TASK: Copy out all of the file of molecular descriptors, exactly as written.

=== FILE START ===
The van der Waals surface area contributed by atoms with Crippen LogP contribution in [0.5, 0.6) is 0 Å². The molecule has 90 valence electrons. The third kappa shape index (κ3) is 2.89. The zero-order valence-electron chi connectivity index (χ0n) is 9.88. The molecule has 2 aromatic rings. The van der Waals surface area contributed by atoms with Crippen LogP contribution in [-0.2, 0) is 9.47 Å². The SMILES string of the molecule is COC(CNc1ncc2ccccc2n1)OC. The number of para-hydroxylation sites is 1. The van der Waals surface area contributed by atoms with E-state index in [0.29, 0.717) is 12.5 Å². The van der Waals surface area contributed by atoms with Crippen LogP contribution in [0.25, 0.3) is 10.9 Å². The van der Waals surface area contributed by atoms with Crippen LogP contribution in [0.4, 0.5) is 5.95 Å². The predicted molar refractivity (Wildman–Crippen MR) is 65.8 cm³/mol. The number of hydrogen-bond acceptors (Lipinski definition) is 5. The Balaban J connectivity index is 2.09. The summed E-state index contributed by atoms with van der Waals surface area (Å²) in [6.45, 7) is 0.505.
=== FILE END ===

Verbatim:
The van der Waals surface area contributed by atoms with Crippen LogP contribution in [0.5, 0.6) is 0 Å². The molecule has 90 valence electrons. The third kappa shape index (κ3) is 2.89. The zero-order valence-electron chi connectivity index (χ0n) is 9.88. The molecule has 2 aromatic rings. The van der Waals surface area contributed by atoms with Crippen LogP contribution in [-0.2, 0) is 9.47 Å². The SMILES string of the molecule is COC(CNc1ncc2ccccc2n1)OC. The number of para-hydroxylation sites is 1. The van der Waals surface area contributed by atoms with E-state index in [0.29, 0.717) is 12.5 Å². The van der Waals surface area contributed by atoms with Crippen LogP contribution in [0.25, 0.3) is 10.9 Å². The van der Waals surface area contributed by atoms with Crippen LogP contribution in [0.4, 0.5) is 5.95 Å². The predicted molar refractivity (Wildman–Crippen MR) is 65.8 cm³/mol. The number of hydrogen-bond acceptors (Lipinski definition) is 5. The Balaban J connectivity index is 2.09. The summed E-state index contributed by atoms with van der Waals surface area (Å²) in [6.45, 7) is 0.505.